Tuesday, August 24, 2010

Cookbook review: Cooking for Geeks

Cooking for Geeks by Jeff Potter is my new favorite cookbook.

And it has nothing to do with the fact that I'm a nerd.

(OK, a little.)

It sounds cliched, but this really is a great book for beginners and advanced cooks alike. It breaks down the science behind cooking, in a very readable and interesting and non-initimidating way. Think a cross between Alton Brown's "Good Eats" and "Mythbusters." It's similar in scope to On Food and Cooking, but On Food and Cooking is like the Encyclopedia Brittanica on the subject. It's not something you want to sit down and read cover to cover, you just keep it around for general reference purposes.

But Cooking for Geeks presents the same sort of stuff in a much more accessible way. It moves seamlessly between denatured proteins (what makes bad calamari rubbery, among other things), the difference between baking soda and baking powder, and the best way to hardboil an egg. (If you drop the egg into rapidly boiling water, it will be easier to peel. If you put the egg in the pan of cold water at the beginning, it will taste better. I always used the cold method, but I had no idea why. Now I do.) Gluten, error tolerances in measurements, wet- vs. dry-aged steaks, how your sense of smell affects how you taste--even (insert angelic chorus here) recipes for no-knead pizza dough and fat-washing alcohols.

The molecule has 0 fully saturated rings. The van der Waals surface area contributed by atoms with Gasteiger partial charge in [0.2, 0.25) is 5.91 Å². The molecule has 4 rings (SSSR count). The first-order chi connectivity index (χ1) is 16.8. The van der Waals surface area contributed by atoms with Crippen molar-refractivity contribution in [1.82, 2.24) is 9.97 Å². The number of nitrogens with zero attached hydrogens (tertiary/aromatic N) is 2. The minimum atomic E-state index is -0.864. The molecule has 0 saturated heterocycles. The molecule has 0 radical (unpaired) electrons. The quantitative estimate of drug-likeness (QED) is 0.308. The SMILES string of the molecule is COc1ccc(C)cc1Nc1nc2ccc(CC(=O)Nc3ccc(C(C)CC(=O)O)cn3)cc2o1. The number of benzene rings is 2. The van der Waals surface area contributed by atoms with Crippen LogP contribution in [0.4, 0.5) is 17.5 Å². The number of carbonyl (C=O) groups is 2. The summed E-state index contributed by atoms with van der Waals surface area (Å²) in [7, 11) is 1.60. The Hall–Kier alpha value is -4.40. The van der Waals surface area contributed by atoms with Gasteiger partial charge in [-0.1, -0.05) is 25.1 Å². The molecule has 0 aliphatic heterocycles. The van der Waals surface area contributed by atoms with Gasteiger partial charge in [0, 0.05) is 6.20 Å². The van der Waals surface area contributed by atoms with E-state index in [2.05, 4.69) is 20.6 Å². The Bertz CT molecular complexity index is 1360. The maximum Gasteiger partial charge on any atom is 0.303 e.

Fat-washed alcohol = bacon-infused bourbon.

Oh yes.

As you may know, I have a long and mixed history with bacon-infused bourbon. While I'm completely enamored of the concept, my efforts to produce it have so far not yielded anything worth drinking. However, now--NOW!--I have a recipe that breaks it down, so I know exactly what I did wrong before and how to correct that. Stay tuned.

Typically when I get a new cookbook, I just skim it. I look through all the recipes and mark all the ones that look interesting. If I mark more than, say, 5 recipes, it's a keeper. Less than that, I'll just Xerox the interesting ones and keep those rather than the entire book. (Keeping in mind that I usually audition cookbooks by checking them out of the library first.) But this one demanded a full cover-to-cover analysis over the weekend.

It totally shot down all the other reading I was going to do.

THAT is an awesome cookbook.

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